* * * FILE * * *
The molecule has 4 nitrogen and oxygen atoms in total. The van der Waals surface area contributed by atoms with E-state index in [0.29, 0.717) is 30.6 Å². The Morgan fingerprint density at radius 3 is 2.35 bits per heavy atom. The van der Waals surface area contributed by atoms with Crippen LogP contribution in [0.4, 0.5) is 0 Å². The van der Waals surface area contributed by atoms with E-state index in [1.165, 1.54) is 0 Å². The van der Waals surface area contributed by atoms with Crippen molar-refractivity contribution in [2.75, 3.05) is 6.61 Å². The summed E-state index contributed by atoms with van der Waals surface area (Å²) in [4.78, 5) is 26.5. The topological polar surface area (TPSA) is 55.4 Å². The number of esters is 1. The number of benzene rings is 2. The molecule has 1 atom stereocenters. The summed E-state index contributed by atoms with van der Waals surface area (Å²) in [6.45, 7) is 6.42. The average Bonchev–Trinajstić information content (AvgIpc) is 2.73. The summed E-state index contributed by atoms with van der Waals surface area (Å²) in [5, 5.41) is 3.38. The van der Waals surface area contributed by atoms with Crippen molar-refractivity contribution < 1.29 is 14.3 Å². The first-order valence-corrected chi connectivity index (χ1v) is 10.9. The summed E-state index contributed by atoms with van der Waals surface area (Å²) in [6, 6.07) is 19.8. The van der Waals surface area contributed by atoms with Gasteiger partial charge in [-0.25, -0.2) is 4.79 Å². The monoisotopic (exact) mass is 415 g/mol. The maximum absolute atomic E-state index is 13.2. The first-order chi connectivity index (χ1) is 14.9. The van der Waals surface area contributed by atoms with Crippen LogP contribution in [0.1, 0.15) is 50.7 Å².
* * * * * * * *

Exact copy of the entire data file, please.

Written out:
The molecule has 4 nitrogen and oxygen atoms in total. The van der Waals surface area contributed by atoms with E-state index in [0.29, 0.717) is 30.6 Å². The Morgan fingerprint density at radius 3 is 2.35 bits per heavy atom. The van der Waals surface area contributed by atoms with Crippen LogP contribution in [0.4, 0.5) is 0 Å². The van der Waals surface area contributed by atoms with E-state index in [1.165, 1.54) is 0 Å². The van der Waals surface area contributed by atoms with Crippen molar-refractivity contribution in [2.75, 3.05) is 6.61 Å². The summed E-state index contributed by atoms with van der Waals surface area (Å²) in [4.78, 5) is 26.5. The topological polar surface area (TPSA) is 55.4 Å². The number of esters is 1. The number of benzene rings is 2. The molecule has 1 atom stereocenters. The summed E-state index contributed by atoms with van der Waals surface area (Å²) in [6.45, 7) is 6.42. The average Bonchev–Trinajstić information content (AvgIpc) is 2.73. The summed E-state index contributed by atoms with van der Waals surface area (Å²) in [5, 5.41) is 3.38. The van der Waals surface area contributed by atoms with Crippen molar-refractivity contribution < 1.29 is 14.3 Å². The first-order valence-corrected chi connectivity index (χ1v) is 10.9. The summed E-state index contributed by atoms with van der Waals surface area (Å²) in [6, 6.07) is 19.8. The van der Waals surface area contributed by atoms with Gasteiger partial charge in [-0.25, -0.2) is 4.79 Å². The monoisotopic (exact) mass is 415 g/mol. The maximum absolute atomic E-state index is 13.2. The first-order chi connectivity index (χ1) is 14.9. The van der Waals surface area contributed by atoms with Crippen LogP contribution in [0.1, 0.15) is 50.7 Å².